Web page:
Joshua Lawrence Chamberlain: A volunteer officer in the Civil War
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Type of Work220 pages
SubjectsJoshua Lawrence Chamberlain (1828-1914)
People of Maine in the American Civil War
United States Army Medal of Honor recipients
Union Army generals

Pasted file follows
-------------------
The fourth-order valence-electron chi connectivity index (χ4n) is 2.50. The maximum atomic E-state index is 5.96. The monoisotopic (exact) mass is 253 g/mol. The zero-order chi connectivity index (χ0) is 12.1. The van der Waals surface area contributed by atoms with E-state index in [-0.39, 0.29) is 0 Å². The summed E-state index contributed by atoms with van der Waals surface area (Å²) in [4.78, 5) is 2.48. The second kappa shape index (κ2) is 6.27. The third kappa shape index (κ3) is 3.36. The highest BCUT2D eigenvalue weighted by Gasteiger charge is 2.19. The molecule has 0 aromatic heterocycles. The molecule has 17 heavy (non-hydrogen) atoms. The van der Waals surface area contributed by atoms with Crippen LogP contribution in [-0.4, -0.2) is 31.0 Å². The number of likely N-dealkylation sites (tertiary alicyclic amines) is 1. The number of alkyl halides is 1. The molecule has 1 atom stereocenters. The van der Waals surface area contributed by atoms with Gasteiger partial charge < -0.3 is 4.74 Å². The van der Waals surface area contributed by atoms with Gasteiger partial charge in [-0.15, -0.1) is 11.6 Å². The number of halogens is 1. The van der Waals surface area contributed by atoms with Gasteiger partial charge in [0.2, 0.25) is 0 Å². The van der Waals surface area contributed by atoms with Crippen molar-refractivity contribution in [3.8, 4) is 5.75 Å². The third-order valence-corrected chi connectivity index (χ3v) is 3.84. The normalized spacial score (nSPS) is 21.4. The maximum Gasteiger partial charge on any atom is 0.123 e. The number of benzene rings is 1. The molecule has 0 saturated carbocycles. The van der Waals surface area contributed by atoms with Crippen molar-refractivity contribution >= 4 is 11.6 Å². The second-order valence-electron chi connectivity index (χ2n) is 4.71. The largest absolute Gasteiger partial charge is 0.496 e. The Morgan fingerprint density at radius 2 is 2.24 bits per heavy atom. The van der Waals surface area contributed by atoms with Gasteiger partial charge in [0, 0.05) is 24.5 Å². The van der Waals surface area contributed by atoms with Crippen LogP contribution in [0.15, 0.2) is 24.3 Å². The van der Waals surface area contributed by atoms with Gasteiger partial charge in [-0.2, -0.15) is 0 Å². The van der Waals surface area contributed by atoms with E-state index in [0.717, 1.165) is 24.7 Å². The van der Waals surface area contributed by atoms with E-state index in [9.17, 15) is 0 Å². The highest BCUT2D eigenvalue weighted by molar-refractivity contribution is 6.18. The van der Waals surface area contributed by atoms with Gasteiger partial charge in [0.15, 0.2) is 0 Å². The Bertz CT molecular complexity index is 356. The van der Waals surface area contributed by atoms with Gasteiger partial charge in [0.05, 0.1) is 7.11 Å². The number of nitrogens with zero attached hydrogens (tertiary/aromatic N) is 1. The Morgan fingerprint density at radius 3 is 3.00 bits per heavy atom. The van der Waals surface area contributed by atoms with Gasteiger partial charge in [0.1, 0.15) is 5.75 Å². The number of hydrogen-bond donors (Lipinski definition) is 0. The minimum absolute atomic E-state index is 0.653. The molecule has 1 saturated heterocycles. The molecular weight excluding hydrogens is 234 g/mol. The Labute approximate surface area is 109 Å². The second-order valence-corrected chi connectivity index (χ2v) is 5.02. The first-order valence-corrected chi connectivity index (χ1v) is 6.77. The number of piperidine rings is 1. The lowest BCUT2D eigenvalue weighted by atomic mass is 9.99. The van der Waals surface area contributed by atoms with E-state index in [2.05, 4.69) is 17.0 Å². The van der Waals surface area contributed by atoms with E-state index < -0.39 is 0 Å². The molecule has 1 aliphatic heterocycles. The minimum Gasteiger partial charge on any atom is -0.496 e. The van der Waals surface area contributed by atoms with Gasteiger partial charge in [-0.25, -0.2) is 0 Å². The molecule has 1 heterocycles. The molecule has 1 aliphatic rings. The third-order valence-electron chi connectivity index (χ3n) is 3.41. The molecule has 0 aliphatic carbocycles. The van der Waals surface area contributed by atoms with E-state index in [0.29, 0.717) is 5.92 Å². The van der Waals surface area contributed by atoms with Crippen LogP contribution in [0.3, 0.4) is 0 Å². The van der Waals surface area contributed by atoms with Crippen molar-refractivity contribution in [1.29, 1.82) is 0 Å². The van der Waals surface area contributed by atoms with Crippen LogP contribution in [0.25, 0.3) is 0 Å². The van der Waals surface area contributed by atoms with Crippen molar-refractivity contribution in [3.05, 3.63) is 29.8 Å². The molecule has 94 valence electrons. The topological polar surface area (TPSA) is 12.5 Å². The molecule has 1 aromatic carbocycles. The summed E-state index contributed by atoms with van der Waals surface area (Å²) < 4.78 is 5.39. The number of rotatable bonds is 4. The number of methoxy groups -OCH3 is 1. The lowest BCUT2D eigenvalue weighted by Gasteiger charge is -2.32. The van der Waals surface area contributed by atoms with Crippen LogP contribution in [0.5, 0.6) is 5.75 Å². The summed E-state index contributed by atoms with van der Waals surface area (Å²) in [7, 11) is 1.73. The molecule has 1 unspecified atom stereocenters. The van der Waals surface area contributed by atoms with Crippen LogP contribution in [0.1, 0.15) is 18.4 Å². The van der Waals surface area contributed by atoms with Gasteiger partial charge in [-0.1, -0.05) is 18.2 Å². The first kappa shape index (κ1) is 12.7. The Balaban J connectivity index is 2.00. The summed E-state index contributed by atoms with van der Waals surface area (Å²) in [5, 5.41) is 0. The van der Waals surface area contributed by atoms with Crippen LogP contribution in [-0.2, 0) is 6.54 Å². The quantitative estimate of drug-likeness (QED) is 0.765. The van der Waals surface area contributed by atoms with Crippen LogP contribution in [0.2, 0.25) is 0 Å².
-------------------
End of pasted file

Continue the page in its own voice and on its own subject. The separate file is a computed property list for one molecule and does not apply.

In 1862, Joshua Lawrence Chamberlain accepted the lieutenant-colonelcy of the Twentieth Maine regiment. As a volunteer officer, Chamberlain emerged as one of the Civil War's outstanding fighting generals. rising far above everyone's expectations except his own. His combination of extraordinary talents--courage, intellect, discipline--coupled with service under some of the Fifth Corps' finest officers. enabled the former minister and professor to become the Union army's quintessential volunteer officer. Chamberlain developed rapidly as an officer during his first year of service. He first came under Rebel fire soon after the battle of Antietam, along the Potomac River at Shepherdstown. Taking part in his first major campaign at Frederictsburg, Chamberlain displayed both leadership and compassion on the field. During the battle of Fredericksburg, Chamberlain personally led a portion of the Twentieth Maine into action. suffering himself a slight wound to the face. It "Was not until Gettysburg that Chamberlain fully demonstrated his talents as an officer. During the action on Little Round Top, Chamberlain held the Army of the Potomac's extreme left flank. repulsing several Confederate assualts. To thwart a last possible attack by the Rebels. Chamberlain turned to the offensive and charged. forcing the enemy to flee. Chamberlain's composure and heroism throughout the battle earned him lasting fame and later. a medal of honor. After the Gettysburg campaign. Colonel Chamberlain received the command of a brigade. Unfortunately. he spent most of the fall and "Winter of 1863-64 recovering from malaria and pneumonia in an army hospital. It was not until late May, with General U. S. Grant now in the East. that Chamberlain returned to action. On 18 June. leading his brigade upon the Rebel works at Rives' Salient. Chamberlain was seriously wounded. the bullet passing through his hip. Near death. the colonel was given an immediate promotion for his gallant action by Grant. Unbelievably. General Chamberlain survived his wound and returned to duty. And in the closing days of the war, Chamberlain played a vital role in forcing General R. E. Lee's army out of its works at Petersburg. and finally its surrender. Chamberlain fought brilliantly at Quaker Road, White Oak Road, Five Forks and Appomattox. To honor the unselfish general, Chamberlain was given the command of troops by his superiors during the Army of Northern Virginia's surrendering of arms. Chamberlain exhibited magnamity in victory by ordering his men to shoulder arms and salute the defeated Southern army. By the end of the Civil War, General Chamberlain's talent as a volunteer army officer was widely known. He was respected by both friend and foe alike. After the war, he returned home to Maine and became governor of the state during the Reconstruction period. But he always remembered fondly his days of service to his beloved Union, confident that he had done his duty to the best of his ability.